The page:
STANDARD WARNING: This is a work of fiction. Any similarity to individuals, living or dead, is pure coincidence. Do not read this story if you are offended by man-to-man romance or sex. Do not read if you are underage according to the laws in the country, state/province, county, city/town/village or township where you live. There is sex between males. You have been warned!

Copyright 2001 by Nick Archer. Permission is granted to Nifty Archives, ASSGM, and gaywritings, to post one copy. No part may be copied, reproduced, republished, or reposted on another website without written permission from the author.

Family Instincts

By Nick Archer

Prelude/ Somewhere in America

All these things are happening right now somewhere in America. From the sweeping plains to the forests of Maine; form the ocean shores to a darkened door; from the cities smell to a boy’s hell. From the peaceful green of planted fields serene to a cold, calculated murder scene -- all these things are somewhere in America.

Somewhere in America there is a gay man bundled against the cold. He’s wearing a heavy winter coat and mittens and a hat sure to mess his hair. Somewhere else in America there is a gay man on a warm beach soaking in the sun. His hair is sure to be mussed as well with sand and Coppertone Cocoa Butter N’ Aloe.

Somewhere in America there is a gay man spending thousands of dollars on a new home entertainment system with his Visa Platinum without batting an eyelash. And somewhere in America there is a gay man wondering how he will pay the rent after he has paid for all his AIDS prescriptions.

Somewhere in America there is a young adolescent boy who is just waking up after his first wet dream. After a few moments of terror, he realizes he is not sick or diseased; his body is simply maturing. His body is responding naturally to the increased levels of hormones in his bloodstream. His seminal vesicles have started to produce sperm, but the boy has not yet begun to masturbate and so his body releases the build-up in a ‘nocturnal emission.’ As he cleans himself up, he has a second revelation; the dream that spurred the wet dream was not about a girl, but about another boy in his class.

Somewhere in America there is a gay man standing at a church alter in a tuxedo. He is marrying a woman. He has convinced himself he loves her. They do have a good time. They both like Tom Hanks movies and watching Survivor on TV. They have already agreed that she will keep the checkbook and he will do the laundry since he always forgets to deduct and she hates the smell of bleach. He must get married. His parents expect it of him so does his church. Deep down in his heart of hearts he knows he is gay. He recalls the one night of gay passion when he was in college with Harry, the blond, shy, beautiful farm boy from Gibson City. When he ran into Harry a year later, he had turned into the campus queen. Not prayer, nor counseling, nor prescription drugs could erase that beautiful night from his mind. It felt so right. But he couldn’t give into temptation. He just can’t. And so he is getting married. Never mind that he will be divorced within five years. By that time, he will have two small children and whole new set of problems.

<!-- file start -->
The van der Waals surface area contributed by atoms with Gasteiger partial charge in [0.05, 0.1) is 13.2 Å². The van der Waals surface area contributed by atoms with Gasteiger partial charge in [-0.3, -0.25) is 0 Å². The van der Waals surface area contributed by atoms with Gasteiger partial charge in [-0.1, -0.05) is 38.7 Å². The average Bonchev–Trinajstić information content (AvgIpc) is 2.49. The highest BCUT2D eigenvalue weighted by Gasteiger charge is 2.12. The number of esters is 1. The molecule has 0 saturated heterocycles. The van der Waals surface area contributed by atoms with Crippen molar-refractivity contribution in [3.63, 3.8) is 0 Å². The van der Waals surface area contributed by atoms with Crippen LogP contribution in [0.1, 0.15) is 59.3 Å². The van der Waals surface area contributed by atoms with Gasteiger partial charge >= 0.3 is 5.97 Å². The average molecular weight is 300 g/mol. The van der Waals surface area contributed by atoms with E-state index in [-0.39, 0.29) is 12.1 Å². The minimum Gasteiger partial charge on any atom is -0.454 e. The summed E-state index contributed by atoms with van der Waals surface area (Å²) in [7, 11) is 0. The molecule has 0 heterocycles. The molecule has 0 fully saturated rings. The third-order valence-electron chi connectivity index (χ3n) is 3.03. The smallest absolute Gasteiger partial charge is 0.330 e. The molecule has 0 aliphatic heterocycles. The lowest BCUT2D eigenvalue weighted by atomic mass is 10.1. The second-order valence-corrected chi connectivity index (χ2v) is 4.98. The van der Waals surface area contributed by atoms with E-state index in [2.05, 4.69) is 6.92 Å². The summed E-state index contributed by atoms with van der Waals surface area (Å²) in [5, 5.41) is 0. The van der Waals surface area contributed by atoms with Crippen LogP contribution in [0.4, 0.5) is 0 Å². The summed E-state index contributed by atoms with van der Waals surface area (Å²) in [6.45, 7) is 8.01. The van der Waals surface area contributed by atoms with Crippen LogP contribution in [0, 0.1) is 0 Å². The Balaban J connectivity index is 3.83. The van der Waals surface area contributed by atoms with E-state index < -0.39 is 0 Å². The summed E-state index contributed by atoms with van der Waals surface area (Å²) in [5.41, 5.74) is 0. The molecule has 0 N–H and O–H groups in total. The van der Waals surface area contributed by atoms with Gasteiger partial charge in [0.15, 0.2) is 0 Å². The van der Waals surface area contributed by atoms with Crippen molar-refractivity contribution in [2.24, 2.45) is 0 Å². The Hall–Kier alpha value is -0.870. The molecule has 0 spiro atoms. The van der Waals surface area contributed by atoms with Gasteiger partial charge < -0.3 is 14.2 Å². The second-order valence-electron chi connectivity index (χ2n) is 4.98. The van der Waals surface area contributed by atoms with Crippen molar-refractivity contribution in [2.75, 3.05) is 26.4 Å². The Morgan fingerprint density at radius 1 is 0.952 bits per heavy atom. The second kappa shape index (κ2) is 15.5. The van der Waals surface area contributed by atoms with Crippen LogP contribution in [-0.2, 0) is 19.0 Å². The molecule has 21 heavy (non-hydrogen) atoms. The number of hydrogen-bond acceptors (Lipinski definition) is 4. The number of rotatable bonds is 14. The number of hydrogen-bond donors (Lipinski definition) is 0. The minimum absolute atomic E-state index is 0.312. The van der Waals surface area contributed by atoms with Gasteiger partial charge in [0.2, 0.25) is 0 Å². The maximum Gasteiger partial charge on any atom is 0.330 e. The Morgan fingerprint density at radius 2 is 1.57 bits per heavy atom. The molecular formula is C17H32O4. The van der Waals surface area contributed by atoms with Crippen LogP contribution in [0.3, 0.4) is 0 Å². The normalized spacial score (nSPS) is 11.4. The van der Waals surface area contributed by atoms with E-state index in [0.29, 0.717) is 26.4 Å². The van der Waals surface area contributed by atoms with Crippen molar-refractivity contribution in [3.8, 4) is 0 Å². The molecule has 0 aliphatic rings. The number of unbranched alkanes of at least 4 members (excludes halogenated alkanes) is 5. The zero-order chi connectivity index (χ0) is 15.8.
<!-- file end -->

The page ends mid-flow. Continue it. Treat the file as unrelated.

Somewhere in America there is a gay couple that has been together for over twenty years. They are preparing Sunday brunch. They are no longer slim and young but they are still in love. They chat easily as one poaches eggs and the other grills sausage. It is a dance developed and perfected over years. Each has a job to do and he does it expertly. They are each other’s best friend, confidante and partner. Still, there are clouds in the back of their minds. If one of them should become ill, the other has no say about his medical treatment. If one has a bill in collections, the other cannot discuss a repayment plan. And unless one works for a small minority of progressive companies that offer medical benefits to domestic partners, insurance could be a problem. Beyond the practical matters there is a deep desire to validate and seal their relationship with a legal bond. But none of these things are evident to their guests as they graciously serve them brunch this Sunday afternoon.

Somewhere in America there is a boy who is crying into his pillow because he is lonely. He’s not sure if he is gay – he may be, he may not be. All he knows right now is he doesn’t fit in. He tries to play sports, he really does. But he is just too clumsy and uncoordinated and all the other kids recognize this by choosing him last for any team. His parents are no better. His father is proud to be a man’s man – union member and hunter, beer-drinker and country music listener. He is talented, the boy tells himself, he really is. He can dance and sing and remember all sorts of song lyrics. He can write poems and act and do all sorts of funny voices and accents that make even his father laugh. But the other boys don’t consider these talents worthy of their attention. They mock and jeer him. He throws a baseball like a girl, he hates to be tackled in football and basketball – well, that hoop might as well be seven stories up. He wants to be held and cherished; instinctively he knows that it is every child’s right. But his father pushed him out of his lap every time he tries to sit there. All he wants is to be held. All he wants is someone to love him for what he is, and not demand he change into someone he is not. And so he is crying out his loneliness and pain.